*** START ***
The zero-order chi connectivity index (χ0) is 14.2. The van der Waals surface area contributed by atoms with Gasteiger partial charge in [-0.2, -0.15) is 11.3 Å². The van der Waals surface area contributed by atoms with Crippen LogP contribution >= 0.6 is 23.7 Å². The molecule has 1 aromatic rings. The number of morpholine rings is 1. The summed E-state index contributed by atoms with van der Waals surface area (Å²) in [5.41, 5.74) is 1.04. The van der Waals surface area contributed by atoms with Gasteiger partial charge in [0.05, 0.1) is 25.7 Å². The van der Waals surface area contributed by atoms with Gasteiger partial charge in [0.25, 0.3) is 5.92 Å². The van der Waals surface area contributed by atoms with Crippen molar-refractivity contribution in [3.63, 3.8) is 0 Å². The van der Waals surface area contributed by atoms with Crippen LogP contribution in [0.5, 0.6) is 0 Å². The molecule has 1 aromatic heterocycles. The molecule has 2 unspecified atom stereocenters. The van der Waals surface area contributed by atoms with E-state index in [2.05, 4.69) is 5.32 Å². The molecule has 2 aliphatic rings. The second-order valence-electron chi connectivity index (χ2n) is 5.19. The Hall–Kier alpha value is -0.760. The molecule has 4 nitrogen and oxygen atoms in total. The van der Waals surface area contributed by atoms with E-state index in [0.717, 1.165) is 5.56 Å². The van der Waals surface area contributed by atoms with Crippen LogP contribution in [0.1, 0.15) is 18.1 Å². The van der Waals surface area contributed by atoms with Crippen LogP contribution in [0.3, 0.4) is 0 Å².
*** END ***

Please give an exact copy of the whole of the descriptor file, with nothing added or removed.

The zero-order chi connectivity index (χ0) is 14.2. The van der Waals surface area contributed by atoms with Gasteiger partial charge in [-0.2, -0.15) is 11.3 Å². The van der Waals surface area contributed by atoms with Crippen LogP contribution >= 0.6 is 23.7 Å². The molecule has 1 aromatic rings. The number of morpholine rings is 1. The summed E-state index contributed by atoms with van der Waals surface area (Å²) in [5.41, 5.74) is 1.04. The van der Waals surface area contributed by atoms with Gasteiger partial charge in [0.05, 0.1) is 25.7 Å². The van der Waals surface area contributed by atoms with Gasteiger partial charge in [0.25, 0.3) is 5.92 Å². The van der Waals surface area contributed by atoms with Crippen molar-refractivity contribution in [3.63, 3.8) is 0 Å². The van der Waals surface area contributed by atoms with Crippen LogP contribution in [0.5, 0.6) is 0 Å². The molecule has 1 aromatic heterocycles. The molecule has 2 unspecified atom stereocenters. The van der Waals surface area contributed by atoms with E-state index in [2.05, 4.69) is 5.32 Å². The molecule has 2 aliphatic rings. The second-order valence-electron chi connectivity index (χ2n) is 5.19. The Hall–Kier alpha value is -0.760. The molecule has 4 nitrogen and oxygen atoms in total. The van der Waals surface area contributed by atoms with E-state index in [0.717, 1.165) is 5.56 Å². The van der Waals surface area contributed by atoms with Crippen LogP contribution in [0.1, 0.15) is 18.1 Å². The van der Waals surface area contributed by atoms with Crippen LogP contribution in [0.3, 0.4) is 0 Å².